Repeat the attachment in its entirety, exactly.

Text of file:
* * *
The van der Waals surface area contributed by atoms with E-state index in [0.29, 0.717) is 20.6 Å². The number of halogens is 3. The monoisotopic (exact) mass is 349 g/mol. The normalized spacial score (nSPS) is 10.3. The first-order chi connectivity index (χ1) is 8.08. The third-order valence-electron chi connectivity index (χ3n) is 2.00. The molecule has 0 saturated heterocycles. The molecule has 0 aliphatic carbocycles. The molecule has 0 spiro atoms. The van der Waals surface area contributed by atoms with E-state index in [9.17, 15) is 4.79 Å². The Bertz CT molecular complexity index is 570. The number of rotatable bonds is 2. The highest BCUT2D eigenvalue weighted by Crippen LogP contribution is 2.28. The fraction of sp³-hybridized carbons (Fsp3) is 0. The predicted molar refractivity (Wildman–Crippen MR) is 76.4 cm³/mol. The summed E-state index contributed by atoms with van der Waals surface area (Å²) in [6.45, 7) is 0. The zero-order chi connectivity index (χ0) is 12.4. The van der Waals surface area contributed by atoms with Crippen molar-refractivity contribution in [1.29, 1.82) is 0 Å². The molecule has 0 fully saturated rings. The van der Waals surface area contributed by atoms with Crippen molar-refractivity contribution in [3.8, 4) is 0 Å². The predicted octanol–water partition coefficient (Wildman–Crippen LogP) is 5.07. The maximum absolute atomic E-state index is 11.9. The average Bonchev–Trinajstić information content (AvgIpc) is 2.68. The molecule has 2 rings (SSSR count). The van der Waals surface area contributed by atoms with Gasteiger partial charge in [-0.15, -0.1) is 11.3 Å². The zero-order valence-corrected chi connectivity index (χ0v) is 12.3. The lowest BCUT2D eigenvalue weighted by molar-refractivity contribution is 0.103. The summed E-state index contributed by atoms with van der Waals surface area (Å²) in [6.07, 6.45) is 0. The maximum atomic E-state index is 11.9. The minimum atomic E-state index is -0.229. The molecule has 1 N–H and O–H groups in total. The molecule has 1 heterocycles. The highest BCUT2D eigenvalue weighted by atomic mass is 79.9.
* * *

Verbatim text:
The van der Waals surface area contributed by atoms with E-state index in [0.29, 0.717) is 20.6 Å². The number of halogens is 3. The monoisotopic (exact) mass is 349 g/mol. The normalized spacial score (nSPS) is 10.3. The first-order chi connectivity index (χ1) is 8.08. The third-order valence-electron chi connectivity index (χ3n) is 2.00. The molecule has 0 saturated heterocycles. The molecule has 0 aliphatic carbocycles. The molecule has 0 spiro atoms. The van der Waals surface area contributed by atoms with E-state index in [9.17, 15) is 4.79 Å². The Bertz CT molecular complexity index is 570. The number of rotatable bonds is 2. The highest BCUT2D eigenvalue weighted by Crippen LogP contribution is 2.28. The fraction of sp³-hybridized carbons (Fsp3) is 0. The predicted molar refractivity (Wildman–Crippen MR) is 76.4 cm³/mol. The summed E-state index contributed by atoms with van der Waals surface area (Å²) in [6.45, 7) is 0. The zero-order chi connectivity index (χ0) is 12.4. The van der Waals surface area contributed by atoms with Crippen molar-refractivity contribution in [1.29, 1.82) is 0 Å². The molecule has 0 fully saturated rings. The van der Waals surface area contributed by atoms with Crippen molar-refractivity contribution in [3.8, 4) is 0 Å². The predicted octanol–water partition coefficient (Wildman–Crippen LogP) is 5.07. The maximum absolute atomic E-state index is 11.9. The average Bonchev–Trinajstić information content (AvgIpc) is 2.68. The molecule has 2 rings (SSSR count). The van der Waals surface area contributed by atoms with Gasteiger partial charge in [-0.15, -0.1) is 11.3 Å². The zero-order valence-corrected chi connectivity index (χ0v) is 12.3. The lowest BCUT2D eigenvalue weighted by molar-refractivity contribution is 0.103. The summed E-state index contributed by atoms with van der Waals surface area (Å²) in [6.07, 6.45) is 0. The maximum atomic E-state index is 11.9. The minimum atomic E-state index is -0.229. The molecule has 1 N–H and O–H groups in total. The molecule has 1 heterocycles. The highest BCUT2D eigenvalue weighted by atomic mass is 79.9.